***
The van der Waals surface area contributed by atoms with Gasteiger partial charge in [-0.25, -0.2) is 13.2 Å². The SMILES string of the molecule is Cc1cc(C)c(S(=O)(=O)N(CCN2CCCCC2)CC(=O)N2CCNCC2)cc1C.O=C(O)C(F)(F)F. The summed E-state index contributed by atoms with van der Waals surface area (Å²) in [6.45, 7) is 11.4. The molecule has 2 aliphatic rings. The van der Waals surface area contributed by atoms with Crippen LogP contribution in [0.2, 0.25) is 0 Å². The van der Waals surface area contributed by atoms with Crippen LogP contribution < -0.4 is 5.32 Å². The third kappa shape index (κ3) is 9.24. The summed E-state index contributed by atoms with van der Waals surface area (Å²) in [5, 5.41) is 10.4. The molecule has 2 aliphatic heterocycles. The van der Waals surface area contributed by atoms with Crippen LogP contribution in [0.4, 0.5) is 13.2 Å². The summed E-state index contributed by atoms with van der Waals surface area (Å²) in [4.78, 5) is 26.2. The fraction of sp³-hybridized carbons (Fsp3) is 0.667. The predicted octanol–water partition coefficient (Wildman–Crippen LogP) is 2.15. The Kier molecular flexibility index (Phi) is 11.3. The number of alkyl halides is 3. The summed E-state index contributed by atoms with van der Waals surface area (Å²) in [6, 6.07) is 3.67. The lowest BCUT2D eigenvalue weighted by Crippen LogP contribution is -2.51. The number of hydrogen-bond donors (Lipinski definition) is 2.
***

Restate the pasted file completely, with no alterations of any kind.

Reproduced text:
The van der Waals surface area contributed by atoms with Gasteiger partial charge in [-0.25, -0.2) is 13.2 Å². The SMILES string of the molecule is Cc1cc(C)c(S(=O)(=O)N(CCN2CCCCC2)CC(=O)N2CCNCC2)cc1C.O=C(O)C(F)(F)F. The summed E-state index contributed by atoms with van der Waals surface area (Å²) in [6.45, 7) is 11.4. The molecule has 2 aliphatic rings. The van der Waals surface area contributed by atoms with Crippen LogP contribution in [0.2, 0.25) is 0 Å². The van der Waals surface area contributed by atoms with Crippen LogP contribution < -0.4 is 5.32 Å². The third kappa shape index (κ3) is 9.24. The summed E-state index contributed by atoms with van der Waals surface area (Å²) in [5, 5.41) is 10.4. The molecule has 2 aliphatic heterocycles. The van der Waals surface area contributed by atoms with Crippen LogP contribution in [0.4, 0.5) is 13.2 Å². The summed E-state index contributed by atoms with van der Waals surface area (Å²) in [4.78, 5) is 26.2. The fraction of sp³-hybridized carbons (Fsp3) is 0.667. The predicted octanol–water partition coefficient (Wildman–Crippen LogP) is 2.15. The Kier molecular flexibility index (Phi) is 11.3. The number of alkyl halides is 3. The summed E-state index contributed by atoms with van der Waals surface area (Å²) in [6, 6.07) is 3.67. The lowest BCUT2D eigenvalue weighted by Crippen LogP contribution is -2.51. The number of hydrogen-bond donors (Lipinski definition) is 2.